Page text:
Lead actress Bel Powley shines in this unorthodox coming-of-age story
The traditional coming-of-age story has been told many times in many ways, but with a recurring trend of often centering on a young man. Director Marielle Heller has adapted the novel by Phoebe Gloeckner to tell the story of 15-year-old Minnie Goetze as she explores and documents a sexual relationship with her mother’s boyfriend. With the backdrop of 1970s San Francisco and the drugs and music scene that come with it, Diary of a Teenage Girl is an unabashedly honest twist on the typical coming-of-age narrative.
The subtitle to Gloeckner’s novel reads “An Account in Words and Pictures,” and although this is omitted from the title of the film, the concept is still implemented. Reminiscent of Andrea Dorfman’s Heartbeat – a favourite of mine from last year’s Sackville Film Society lineup – Diary of a Teenage Girl features Minnie’s drawings coming to life as animations which actively take part in the film. Not only does this provide an aesthetically unique element, but it also further dives into the mind and innermost thoughts of the titular teenage girl. It develops her character in ways often ignored in the majority of roles written about young women and girls.
With a relatively small cast, this film could not have been nearly as compelling without the exceptional performance of Bel Powley as Minnie. This is not to discredit a well written script and adapted screenplay, but there was an honesty and familiarity to Powley’s performance which carried the film. From audio-diary voiceover to her onscreen performance, Minnie holds many destructive beliefs about herself that plague the minds of many teenage girls. She is naïve, yet determined; self-conscious, yet confident—a complex performance for an equally complex character.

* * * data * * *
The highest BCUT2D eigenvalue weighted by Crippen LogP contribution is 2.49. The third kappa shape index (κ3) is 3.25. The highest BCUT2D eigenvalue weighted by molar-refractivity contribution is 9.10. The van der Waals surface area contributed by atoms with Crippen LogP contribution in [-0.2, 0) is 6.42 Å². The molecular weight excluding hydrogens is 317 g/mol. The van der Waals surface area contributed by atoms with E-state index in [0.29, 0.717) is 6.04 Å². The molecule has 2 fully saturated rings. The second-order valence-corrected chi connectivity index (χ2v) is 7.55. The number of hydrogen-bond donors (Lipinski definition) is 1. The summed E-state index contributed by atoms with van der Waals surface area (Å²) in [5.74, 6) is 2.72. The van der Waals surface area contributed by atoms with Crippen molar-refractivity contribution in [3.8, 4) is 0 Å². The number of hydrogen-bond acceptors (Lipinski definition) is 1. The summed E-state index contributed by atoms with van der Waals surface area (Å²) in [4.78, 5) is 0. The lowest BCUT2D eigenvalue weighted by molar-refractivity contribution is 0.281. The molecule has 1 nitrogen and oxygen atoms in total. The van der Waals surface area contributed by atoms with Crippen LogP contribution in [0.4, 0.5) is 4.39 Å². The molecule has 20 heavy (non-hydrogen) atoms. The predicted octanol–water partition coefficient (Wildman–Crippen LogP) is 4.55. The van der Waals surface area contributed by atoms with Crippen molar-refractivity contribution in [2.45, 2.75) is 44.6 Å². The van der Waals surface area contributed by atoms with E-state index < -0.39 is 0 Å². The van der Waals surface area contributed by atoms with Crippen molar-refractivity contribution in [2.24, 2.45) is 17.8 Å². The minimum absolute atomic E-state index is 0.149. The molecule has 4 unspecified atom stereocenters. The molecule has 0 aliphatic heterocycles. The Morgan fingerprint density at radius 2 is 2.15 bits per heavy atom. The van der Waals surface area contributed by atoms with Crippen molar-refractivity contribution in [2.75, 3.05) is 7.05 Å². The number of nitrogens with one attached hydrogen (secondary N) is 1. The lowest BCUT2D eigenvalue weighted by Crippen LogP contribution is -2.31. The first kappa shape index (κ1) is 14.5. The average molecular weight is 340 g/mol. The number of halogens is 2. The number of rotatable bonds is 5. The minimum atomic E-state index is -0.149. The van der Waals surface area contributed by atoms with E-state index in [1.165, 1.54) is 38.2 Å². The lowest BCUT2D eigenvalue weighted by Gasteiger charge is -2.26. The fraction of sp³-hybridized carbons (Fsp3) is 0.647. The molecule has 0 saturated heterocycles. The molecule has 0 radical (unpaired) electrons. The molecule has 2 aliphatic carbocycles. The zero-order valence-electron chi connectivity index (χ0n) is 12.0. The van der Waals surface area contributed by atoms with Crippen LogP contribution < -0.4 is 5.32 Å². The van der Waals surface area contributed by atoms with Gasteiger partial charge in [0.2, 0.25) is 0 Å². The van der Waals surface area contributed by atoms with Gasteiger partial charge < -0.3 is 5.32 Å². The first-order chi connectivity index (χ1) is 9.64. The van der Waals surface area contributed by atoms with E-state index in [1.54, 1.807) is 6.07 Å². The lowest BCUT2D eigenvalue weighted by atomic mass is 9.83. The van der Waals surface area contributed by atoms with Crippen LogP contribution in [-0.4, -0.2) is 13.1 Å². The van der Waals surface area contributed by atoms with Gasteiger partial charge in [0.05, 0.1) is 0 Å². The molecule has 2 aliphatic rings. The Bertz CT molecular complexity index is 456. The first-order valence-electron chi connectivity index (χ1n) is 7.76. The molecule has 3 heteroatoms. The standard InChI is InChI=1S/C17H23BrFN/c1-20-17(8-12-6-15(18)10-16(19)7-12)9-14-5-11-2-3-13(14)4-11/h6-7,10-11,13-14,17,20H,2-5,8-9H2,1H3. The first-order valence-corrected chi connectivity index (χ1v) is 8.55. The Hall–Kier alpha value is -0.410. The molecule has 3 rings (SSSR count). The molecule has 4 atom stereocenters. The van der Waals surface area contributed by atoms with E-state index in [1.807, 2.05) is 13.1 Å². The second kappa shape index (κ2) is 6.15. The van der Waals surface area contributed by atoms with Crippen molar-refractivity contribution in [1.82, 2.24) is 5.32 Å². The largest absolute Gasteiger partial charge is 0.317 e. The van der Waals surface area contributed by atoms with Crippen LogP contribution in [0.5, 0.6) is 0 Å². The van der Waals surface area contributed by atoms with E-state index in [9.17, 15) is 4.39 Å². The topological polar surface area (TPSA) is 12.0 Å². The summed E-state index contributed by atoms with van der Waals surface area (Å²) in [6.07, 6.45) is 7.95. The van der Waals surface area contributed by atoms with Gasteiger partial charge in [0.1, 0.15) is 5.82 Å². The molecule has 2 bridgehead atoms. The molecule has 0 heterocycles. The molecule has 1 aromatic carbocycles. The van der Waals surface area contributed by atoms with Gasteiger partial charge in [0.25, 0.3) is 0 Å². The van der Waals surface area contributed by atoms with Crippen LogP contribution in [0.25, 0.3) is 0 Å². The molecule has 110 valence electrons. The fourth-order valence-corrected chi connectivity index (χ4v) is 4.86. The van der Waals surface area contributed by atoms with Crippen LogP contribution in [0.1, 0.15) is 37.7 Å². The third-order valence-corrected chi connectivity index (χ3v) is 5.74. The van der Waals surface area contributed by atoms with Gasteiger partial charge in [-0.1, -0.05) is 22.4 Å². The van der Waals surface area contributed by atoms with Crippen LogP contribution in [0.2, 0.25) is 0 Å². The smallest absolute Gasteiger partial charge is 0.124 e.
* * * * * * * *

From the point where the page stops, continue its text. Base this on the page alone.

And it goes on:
Despite a charming title and at-times quirky illustrations, the film deals with some heavy themes and explores a wildly unhealthy relationship between a young girl and her mother’s much-older boyfriend. Though the film’s central relationship is so clearly inappropriate, the story of a young girl discovering herself beyond societal pressures of sexuality is compelling and nuanced. Diary of a Teenage Girl does an impeccable job of portraying society’s problem of equating love with sex. When Minnie just wants to be loved, her first reaction is to enter into a sexual relationship, despite obvious red flags.
Seeing Minnie’s transformation from seeking love and affection to commanding her own life is realistic and endearing. A largely untold story which seems to understand the gritty ups and (many) downs of loving yourself as a teenager, Diary of a Teenage Girl was a welcome addition to this semester’s Film Society lineup.